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Molecular Pathways: Receptor Ectodomain Shedding in Treatment, Resistance, and Monitoring of Cancer.

Research paper by Miles A MA Miller, Ryan J RJ Sullivan, Douglas A DA Lauffenburger

Indexed on: 30 Nov '16Published on: 30 Nov '16Published in: Clinical cancer research : an official journal of the American Association for Cancer Research



Abstract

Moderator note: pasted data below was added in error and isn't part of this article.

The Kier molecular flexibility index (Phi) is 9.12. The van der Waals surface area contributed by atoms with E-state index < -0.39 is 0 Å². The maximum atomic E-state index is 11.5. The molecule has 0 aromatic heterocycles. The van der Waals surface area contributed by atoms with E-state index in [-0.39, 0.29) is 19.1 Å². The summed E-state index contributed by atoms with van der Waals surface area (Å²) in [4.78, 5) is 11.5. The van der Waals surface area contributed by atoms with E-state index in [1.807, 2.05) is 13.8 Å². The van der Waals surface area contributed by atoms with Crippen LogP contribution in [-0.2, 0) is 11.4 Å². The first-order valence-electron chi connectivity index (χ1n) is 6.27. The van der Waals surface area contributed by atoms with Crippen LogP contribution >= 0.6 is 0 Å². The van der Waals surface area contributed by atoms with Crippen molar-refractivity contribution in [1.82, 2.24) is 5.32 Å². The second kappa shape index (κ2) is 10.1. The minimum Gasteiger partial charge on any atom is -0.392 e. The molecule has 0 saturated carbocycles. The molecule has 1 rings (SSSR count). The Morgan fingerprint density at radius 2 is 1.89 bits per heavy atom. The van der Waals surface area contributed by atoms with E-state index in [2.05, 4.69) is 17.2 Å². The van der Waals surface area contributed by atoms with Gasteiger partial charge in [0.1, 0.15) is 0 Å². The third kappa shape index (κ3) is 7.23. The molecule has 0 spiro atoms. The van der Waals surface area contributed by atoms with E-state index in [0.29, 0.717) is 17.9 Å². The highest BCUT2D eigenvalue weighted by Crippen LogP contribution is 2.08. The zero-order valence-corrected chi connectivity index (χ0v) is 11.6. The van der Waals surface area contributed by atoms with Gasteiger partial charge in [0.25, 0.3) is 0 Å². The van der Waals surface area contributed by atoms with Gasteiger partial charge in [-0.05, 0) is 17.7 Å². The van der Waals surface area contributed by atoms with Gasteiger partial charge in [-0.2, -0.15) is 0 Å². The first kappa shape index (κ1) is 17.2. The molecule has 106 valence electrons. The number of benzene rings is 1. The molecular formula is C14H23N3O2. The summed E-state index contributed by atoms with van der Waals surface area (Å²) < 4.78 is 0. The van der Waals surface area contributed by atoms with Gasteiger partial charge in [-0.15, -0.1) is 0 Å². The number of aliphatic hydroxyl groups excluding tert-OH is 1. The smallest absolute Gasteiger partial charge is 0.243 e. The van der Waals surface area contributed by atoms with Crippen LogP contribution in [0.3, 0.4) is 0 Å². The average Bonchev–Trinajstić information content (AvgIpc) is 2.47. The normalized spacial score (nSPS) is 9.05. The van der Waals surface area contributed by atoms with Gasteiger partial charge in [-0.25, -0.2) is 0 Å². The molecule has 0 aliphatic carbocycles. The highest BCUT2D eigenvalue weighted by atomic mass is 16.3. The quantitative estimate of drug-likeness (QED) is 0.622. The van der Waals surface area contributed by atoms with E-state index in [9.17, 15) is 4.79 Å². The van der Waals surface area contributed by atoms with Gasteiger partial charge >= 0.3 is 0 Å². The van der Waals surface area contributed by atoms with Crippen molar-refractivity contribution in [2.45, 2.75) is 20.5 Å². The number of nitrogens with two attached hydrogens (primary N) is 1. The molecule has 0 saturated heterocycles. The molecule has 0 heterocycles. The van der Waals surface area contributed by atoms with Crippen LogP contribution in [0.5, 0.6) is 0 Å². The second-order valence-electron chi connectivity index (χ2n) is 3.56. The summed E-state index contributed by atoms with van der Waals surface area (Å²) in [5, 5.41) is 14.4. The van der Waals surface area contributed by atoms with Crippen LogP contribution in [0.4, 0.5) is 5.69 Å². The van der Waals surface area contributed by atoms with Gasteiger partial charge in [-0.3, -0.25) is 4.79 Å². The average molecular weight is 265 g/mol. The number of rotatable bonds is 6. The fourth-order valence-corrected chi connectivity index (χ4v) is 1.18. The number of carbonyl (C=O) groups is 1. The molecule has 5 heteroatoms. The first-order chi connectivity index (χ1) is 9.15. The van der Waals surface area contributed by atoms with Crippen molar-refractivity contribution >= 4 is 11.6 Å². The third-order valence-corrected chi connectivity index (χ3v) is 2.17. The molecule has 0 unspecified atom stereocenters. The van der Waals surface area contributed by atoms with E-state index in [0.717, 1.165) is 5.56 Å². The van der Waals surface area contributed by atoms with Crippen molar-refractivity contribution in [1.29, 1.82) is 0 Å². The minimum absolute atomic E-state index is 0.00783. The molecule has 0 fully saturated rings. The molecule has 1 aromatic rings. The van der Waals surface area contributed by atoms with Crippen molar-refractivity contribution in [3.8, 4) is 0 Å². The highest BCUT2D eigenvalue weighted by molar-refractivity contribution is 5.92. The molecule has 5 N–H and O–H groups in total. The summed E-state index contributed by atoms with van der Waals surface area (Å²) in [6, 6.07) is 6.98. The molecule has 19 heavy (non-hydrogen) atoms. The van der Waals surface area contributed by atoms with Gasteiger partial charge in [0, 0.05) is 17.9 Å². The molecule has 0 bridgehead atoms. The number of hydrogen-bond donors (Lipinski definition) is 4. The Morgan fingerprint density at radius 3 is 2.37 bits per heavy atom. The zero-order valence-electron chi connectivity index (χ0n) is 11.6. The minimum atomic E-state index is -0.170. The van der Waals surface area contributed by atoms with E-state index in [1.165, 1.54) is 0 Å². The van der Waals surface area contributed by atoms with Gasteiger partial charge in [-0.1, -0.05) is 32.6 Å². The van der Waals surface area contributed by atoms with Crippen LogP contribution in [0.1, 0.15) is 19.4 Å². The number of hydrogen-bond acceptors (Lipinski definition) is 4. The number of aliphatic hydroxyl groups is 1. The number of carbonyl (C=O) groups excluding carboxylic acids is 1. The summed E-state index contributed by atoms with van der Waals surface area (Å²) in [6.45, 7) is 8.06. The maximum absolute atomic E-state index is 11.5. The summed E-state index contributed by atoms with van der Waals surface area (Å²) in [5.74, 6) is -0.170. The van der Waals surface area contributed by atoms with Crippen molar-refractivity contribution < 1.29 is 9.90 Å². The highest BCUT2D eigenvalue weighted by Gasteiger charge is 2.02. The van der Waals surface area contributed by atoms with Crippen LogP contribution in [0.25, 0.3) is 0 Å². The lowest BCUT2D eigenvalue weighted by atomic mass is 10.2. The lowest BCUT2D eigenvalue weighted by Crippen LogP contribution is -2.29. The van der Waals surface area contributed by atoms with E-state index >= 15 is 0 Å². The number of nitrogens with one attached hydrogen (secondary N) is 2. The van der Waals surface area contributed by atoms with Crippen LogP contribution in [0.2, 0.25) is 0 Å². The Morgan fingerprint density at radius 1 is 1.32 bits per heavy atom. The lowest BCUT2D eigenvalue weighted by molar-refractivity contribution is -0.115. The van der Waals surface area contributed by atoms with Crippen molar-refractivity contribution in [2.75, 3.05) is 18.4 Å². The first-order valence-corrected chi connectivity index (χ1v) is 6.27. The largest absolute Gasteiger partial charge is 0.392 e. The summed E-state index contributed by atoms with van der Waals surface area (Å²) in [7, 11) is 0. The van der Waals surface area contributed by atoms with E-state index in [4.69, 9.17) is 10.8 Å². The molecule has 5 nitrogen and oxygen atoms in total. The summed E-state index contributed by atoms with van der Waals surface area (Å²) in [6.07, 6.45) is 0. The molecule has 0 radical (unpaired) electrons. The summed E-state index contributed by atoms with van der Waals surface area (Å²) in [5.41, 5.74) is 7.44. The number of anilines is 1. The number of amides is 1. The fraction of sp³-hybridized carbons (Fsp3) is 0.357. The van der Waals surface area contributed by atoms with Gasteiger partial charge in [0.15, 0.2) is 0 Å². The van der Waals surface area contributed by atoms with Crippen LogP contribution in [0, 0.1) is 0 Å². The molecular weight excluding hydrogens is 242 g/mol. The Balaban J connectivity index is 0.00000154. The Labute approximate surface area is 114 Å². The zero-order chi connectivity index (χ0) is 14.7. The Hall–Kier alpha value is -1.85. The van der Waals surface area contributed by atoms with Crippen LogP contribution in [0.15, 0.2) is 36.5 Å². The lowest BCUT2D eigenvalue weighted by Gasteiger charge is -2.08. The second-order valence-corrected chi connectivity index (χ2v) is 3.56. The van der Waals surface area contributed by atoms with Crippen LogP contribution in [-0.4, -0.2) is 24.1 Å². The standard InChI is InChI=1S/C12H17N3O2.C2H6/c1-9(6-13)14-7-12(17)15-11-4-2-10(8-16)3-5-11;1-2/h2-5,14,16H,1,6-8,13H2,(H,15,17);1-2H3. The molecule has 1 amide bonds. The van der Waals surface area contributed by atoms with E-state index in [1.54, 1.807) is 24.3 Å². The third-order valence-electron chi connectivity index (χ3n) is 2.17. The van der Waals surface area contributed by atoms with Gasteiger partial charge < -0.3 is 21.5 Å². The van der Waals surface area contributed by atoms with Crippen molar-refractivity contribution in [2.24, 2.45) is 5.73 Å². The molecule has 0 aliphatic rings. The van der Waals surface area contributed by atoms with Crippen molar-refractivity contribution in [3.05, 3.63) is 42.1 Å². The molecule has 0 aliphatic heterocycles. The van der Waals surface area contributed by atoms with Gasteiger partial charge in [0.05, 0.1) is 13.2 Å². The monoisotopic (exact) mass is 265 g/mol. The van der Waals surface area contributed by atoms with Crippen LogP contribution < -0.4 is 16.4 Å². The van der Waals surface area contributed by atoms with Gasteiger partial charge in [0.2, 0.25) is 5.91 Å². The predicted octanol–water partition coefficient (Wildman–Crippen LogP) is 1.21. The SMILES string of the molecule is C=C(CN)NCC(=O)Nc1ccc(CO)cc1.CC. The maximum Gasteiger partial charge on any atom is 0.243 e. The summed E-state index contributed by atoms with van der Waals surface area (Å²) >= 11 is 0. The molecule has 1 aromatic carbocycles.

Proteases known as sheddases cleave the extracellular domains of their substrates from the cell surface. The A Disintegrin and Metalloproteinases ADAM10 and ADAM17 are among the most prominent sheddases, being widely expressed in many tissues, frequently over-expressed in cancer, and promiscuously cleaving diverse substrates. It is increasingly clear that the proteolytic shedding of transmembrane receptors impacts pathophysiology and drug response. Receptor substrates of sheddases include the cytokine receptors TNFR1 and IL-6R; the Notch receptors; type-I and -III TGF-β receptors; receptor tyrosine kinases (RTKs) such as HER2, HER4, and VEGFR2; and in particular, MET and TAM-family RTKs AXL and Mer (MerTK). Activation of receptor shedding by mechanical cues, hypoxia, radiation, and phosphosignaling offers insight into mechanisms of drug resistance. This particularly holds for kinase inhibitors targeting BRAF (such as vemurafenib and dabrafenib) and MEK (such as trametinib and cobimetinib), along with direct sheddase inhibitors. Receptor proteolysis can be detected in patient fluids and is especially relevant in melanoma, glioblastoma, lung cancer, and triple-negative breast cancer where RTK substrates, MAPK signaling, and ADAMs are frequently dysregulated. Translatable strategies to exploit receptor shedding include combination kinase inhibitor regimens, recombinant decoy receptors based on endogenous counterparts, and potentially immunotherapy.